Team Member Spotlight: Project Superintendent Stan Lawson

Stan Lawson has been a project superintendent with Trehel since 1995. His vast experience in the construction industry serves him well as he oversees large-scale projects and manages day-to-day operations on job sites.
He recently finished the Camperdown Office Building One project in Greenville, SC and has begun construction on the new 5 Point Church facility in Easley, SC.

Trehel:   Tell us about your journey from laborer to project superintendent.

Stan:  I started out as a laborer for a company that specialized in high-rise work. My father-in-law was a superintendent for them and he brought me in as a laborer. He said, “Son, if you want to be a laborer all your life, be a laborer. Buy you some tools, learn a trade and you’ll move up and make more money.” That was my incentive – him pushing me to where I eventually ended up taking his job when he left for another opportunity. I stayed with them for eight years until I got an opportunity to set up airports for the airlines. I got to spend time in Los Angeles, San Francisco, and New York – it was a lot of fun. I ended up leaving that job to come here.

Trehel:  Are you from the Upstate?

Stan:  I’m originally from Michigan. My parents moved here after they visited on vacation and fell in love with South Carolina. I wanted to get off the road, so I came up here to work for a company in Anderson.

Trehel:  What type of work did you start off with when you came to work at Trehel? How many years were you a superintendent before you started your career at Trehel?

Stan: I started working at Trehel as a superintendent. My first experience running a job was when I was 24. I started out running structural concrete high rise jobs. It was probably another eight years or so before I started managing the jobs from start to finish, though.

Trehel:  How long have you worked at Trehel?

Stan:  This month it will be 22 years.

Trehel:  Is there something you wish you would have known about the construction industry earlier in your career?

Stan: If I had all to do over again, I would have probably gone into more of a general contractor role, managing a project from start to finish. Instead, I initially pursued a career in the structural concrete industry as a subcontractor.

Trehel:  What do you enjoy doing off the clock, when you’re not working for Trehel?

Stan: I love to fish. I’ll go anywhere and everywhere to fish. I enjoy visiting different states to fish and checking out what wildlife resources those states offer. I also love working outside.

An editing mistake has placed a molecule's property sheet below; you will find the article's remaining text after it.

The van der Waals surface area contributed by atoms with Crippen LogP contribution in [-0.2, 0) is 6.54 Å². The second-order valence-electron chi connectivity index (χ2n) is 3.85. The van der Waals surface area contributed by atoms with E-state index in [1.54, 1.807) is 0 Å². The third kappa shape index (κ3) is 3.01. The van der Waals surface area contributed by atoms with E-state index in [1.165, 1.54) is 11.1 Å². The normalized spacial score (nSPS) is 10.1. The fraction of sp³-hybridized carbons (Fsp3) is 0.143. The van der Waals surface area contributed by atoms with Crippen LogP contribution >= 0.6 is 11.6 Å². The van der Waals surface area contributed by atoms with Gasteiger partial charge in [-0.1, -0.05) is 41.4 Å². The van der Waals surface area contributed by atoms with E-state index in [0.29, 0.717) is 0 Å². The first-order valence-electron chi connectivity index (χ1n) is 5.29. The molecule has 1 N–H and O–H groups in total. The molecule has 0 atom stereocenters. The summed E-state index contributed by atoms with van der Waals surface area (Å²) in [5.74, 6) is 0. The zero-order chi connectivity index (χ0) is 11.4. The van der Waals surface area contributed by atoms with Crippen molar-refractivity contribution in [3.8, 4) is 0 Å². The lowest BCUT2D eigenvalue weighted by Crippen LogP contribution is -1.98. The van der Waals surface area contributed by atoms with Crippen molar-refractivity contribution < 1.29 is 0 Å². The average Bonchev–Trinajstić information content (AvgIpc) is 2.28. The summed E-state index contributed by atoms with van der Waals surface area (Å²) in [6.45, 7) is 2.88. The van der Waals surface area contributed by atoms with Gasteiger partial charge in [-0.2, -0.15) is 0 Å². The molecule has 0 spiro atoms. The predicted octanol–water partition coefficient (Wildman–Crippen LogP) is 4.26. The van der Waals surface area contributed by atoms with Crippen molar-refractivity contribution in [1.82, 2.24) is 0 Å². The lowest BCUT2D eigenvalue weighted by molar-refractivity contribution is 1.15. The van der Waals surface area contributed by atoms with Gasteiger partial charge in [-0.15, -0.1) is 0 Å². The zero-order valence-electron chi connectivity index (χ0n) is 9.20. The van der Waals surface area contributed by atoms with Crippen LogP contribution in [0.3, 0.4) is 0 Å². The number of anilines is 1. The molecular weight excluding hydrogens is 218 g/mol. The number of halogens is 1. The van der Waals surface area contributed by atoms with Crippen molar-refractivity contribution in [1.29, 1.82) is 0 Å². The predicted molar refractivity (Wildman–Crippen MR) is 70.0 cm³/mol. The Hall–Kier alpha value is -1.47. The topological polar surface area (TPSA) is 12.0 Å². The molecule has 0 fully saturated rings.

Trehel:  What types of fishing do you do?

Stan: All types of fishing – I just did a trip where I went 220 miles off-shore for three days. I had a blast. I don’t want to do it again, but I had a blast. I like going to Louisiana, fishing at Lake Hartwell or really going anywhere that I can be in a boat.

Trehel: What’s the biggest fish you have caught?

Stan: When I was young, I caught a thirty-two pound Gruber that kind of got me hooked. Also, I won $118 for the big fish pot when I was fourteen. The biggest bass I have caught was in Florida; it weighed 11 lbs., four oz.

Trehel:  Give us a quick overview of the Camperdown Office Building One project?

Stan: It’s a multi-story office structure on a very small job site. The building has three floors of office space with plans for a future restaurant and retail spaces on the first level.

Trehel: If someone was getting into the construction industry, what would you recommend to them?

Stan: I would recommend that they go to a trade school. It’s hard getting into the industry as a laborer. You got to come in with an attitude that you are going to advance yourself, get better and make more money. It’s hard with the lack of vocational schools though. When I was younger, if you wanted to go build houses, they had a school for that. If you wanted to work on machines, they had a school for that. They had classes for almost anything you wanted to do.

Trehel: What’s your favorite thing about working at Trehel?

Stan: Our people and the owners.